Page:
Josephine Pryde’s exhibition “The Vibrating Slab,” on view at The Art Institute of Chicago, represents a pivotal moment in Pryde’s body of work by combining two series that head in perpendicular directions, but come together, uniting themselves by touching for a brief moment within this space.
Fifteen large-scale photographs on the floor of the gallery, a combination of chromogenic and inkjet, serve as the ground from which the remaining exhibition grows. The contents of the images challenge the viewer’s perception of the macro and micro. Detailed designs rest organically in the earth: circles of sand reverberating from a central point, organized spiraling piles of dirt, melting slivers of ice, all resulting in intentional symbols left as a warning, or token of encouragement, from a being in a disparate nook of the cosmos. The viewer is left grounded, feeling their feet supported against the floor, but gently reminded of the vastness of the shifting tectonic plates that are allowing for this moment. The photographs are strategically positioned as portals to the center of the earth, connecting the viewer to the entirety of the galaxy. This is where the vibration begins.
On the surrounding walls hang additional smaller, lustrous chromogenic prints depicting ephemeral moments stretched out by long exposure. Pryde is playing with time as a malleable substance. This allows for quick, reflexive patterns to be paused and interrogated with authority. The images reveal a buzzing Nokia phone positioned with a faux-crystal stone, the resulting movement reduced to scribbled lines and expanded to lightening bolts. The deep black background lets the linework shimmer, the phone and crystal feel equally delicate, valuable, and essential. These photographs can be felt without touch in the viewer’s right hand or burning in their back pocket, likely home to their own vibrating slab.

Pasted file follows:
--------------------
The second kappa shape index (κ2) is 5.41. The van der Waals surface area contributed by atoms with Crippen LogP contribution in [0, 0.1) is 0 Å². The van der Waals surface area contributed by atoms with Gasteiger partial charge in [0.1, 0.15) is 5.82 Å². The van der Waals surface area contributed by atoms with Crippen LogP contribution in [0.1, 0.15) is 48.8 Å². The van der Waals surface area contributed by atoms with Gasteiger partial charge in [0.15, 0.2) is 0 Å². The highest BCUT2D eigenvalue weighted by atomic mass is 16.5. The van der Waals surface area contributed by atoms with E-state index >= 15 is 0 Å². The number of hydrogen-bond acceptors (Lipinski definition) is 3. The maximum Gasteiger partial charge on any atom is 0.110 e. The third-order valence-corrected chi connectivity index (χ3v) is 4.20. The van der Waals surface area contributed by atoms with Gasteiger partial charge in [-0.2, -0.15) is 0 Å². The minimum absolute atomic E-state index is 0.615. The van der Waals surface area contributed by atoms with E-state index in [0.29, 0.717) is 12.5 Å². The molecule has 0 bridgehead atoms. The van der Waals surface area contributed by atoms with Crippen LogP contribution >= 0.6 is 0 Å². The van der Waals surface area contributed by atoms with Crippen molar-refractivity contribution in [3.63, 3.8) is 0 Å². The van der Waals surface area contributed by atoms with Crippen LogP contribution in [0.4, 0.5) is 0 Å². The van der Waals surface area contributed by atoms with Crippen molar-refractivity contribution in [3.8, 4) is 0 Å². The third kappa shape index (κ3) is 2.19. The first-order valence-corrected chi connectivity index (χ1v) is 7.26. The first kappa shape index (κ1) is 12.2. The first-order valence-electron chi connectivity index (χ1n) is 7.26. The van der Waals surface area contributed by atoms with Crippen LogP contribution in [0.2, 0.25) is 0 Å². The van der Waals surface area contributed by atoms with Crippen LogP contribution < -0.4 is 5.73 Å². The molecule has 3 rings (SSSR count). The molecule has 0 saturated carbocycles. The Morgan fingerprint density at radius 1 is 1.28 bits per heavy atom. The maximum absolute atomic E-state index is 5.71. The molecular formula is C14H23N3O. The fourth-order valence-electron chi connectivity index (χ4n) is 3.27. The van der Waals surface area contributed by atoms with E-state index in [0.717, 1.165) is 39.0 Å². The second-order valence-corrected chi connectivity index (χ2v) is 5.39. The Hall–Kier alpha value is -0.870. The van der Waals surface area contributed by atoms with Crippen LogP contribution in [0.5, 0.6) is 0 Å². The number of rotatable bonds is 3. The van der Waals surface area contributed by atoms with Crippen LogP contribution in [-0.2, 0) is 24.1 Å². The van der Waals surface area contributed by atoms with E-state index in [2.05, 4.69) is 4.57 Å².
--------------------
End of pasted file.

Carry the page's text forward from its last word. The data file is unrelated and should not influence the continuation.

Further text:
Turning the physical and metaphorical corner, the next room of the gallery is home to Pryde’s series “Hands.” The walls host a chorus of chromogenic and silver-gelatin prints with a few using a pink, blue or sea-green filter. Compared to the work in the previous gallery, the “Hands” series introduces color as a key player, its use painstakingly intentional down to the color of nail polish on the subject. Each image offers a different demonstration of hands bracing a screen. Two hands gripping an iPad, a thumb grazing the spine of a phone, a hand sketching on a digital drafting device. Revealed is an unshakable sense of intimacy between humans and their screens, a delicacy in the way the subjects interact with the device, as if holding a newborn. These images remind the viewer how fragile these devices are when reduced to the physical realm. Hands, strong and dexterous, could snap the device in an instant, evaporating the digital portal that the screens serve as windows to.
“The Vibrating Slab” invites the viewer to interrogate their relationship to their own vibrating slabs, both the ones in their pocket and the ones beneath their feet. Through these digital and natural portals, a sense of intimate connection emerges between the viewer, their palm-sized technology, and the colossal whole of our galaxy.
Josephine Pryde, “The Vibrating Slab” at The Art Institute of Chicago, 111 South Michigan. Through January 30.